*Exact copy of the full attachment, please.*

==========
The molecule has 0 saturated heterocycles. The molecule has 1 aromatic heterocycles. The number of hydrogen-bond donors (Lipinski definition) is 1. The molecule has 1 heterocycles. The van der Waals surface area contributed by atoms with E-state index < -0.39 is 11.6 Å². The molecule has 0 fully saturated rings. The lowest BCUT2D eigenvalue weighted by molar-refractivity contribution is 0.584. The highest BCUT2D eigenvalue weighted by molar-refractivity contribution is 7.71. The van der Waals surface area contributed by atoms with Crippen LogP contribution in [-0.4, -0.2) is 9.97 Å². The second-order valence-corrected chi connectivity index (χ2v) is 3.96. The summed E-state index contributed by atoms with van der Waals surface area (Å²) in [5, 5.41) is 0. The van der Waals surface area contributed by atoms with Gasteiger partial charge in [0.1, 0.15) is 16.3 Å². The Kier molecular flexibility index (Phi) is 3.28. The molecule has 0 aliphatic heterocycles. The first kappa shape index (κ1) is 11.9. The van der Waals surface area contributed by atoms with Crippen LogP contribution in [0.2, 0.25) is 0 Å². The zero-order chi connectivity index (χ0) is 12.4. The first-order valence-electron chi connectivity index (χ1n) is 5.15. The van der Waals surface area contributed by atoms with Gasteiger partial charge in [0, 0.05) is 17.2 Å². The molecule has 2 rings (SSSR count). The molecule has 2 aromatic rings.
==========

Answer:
The molecule has 0 saturated heterocycles. The molecule has 1 aromatic heterocycles. The number of hydrogen-bond donors (Lipinski definition) is 1. The molecule has 1 heterocycles. The van der Waals surface area contributed by atoms with E-state index < -0.39 is 11.6 Å². The molecule has 0 fully saturated rings. The lowest BCUT2D eigenvalue weighted by molar-refractivity contribution is 0.584. The highest BCUT2D eigenvalue weighted by molar-refractivity contribution is 7.71. The van der Waals surface area contributed by atoms with Crippen LogP contribution in [-0.4, -0.2) is 9.97 Å². The second-order valence-corrected chi connectivity index (χ2v) is 3.96. The summed E-state index contributed by atoms with van der Waals surface area (Å²) in [5, 5.41) is 0. The van der Waals surface area contributed by atoms with Gasteiger partial charge in [0.1, 0.15) is 16.3 Å². The Kier molecular flexibility index (Phi) is 3.28. The molecule has 0 aliphatic heterocycles. The first kappa shape index (κ1) is 11.9. The van der Waals surface area contributed by atoms with Crippen LogP contribution in [0.2, 0.25) is 0 Å². The zero-order chi connectivity index (χ0) is 12.4. The first-order valence-electron chi connectivity index (χ1n) is 5.15. The van der Waals surface area contributed by atoms with Gasteiger partial charge in [0, 0.05) is 17.2 Å². The molecule has 2 rings (SSSR count). The molecule has 2 aromatic rings.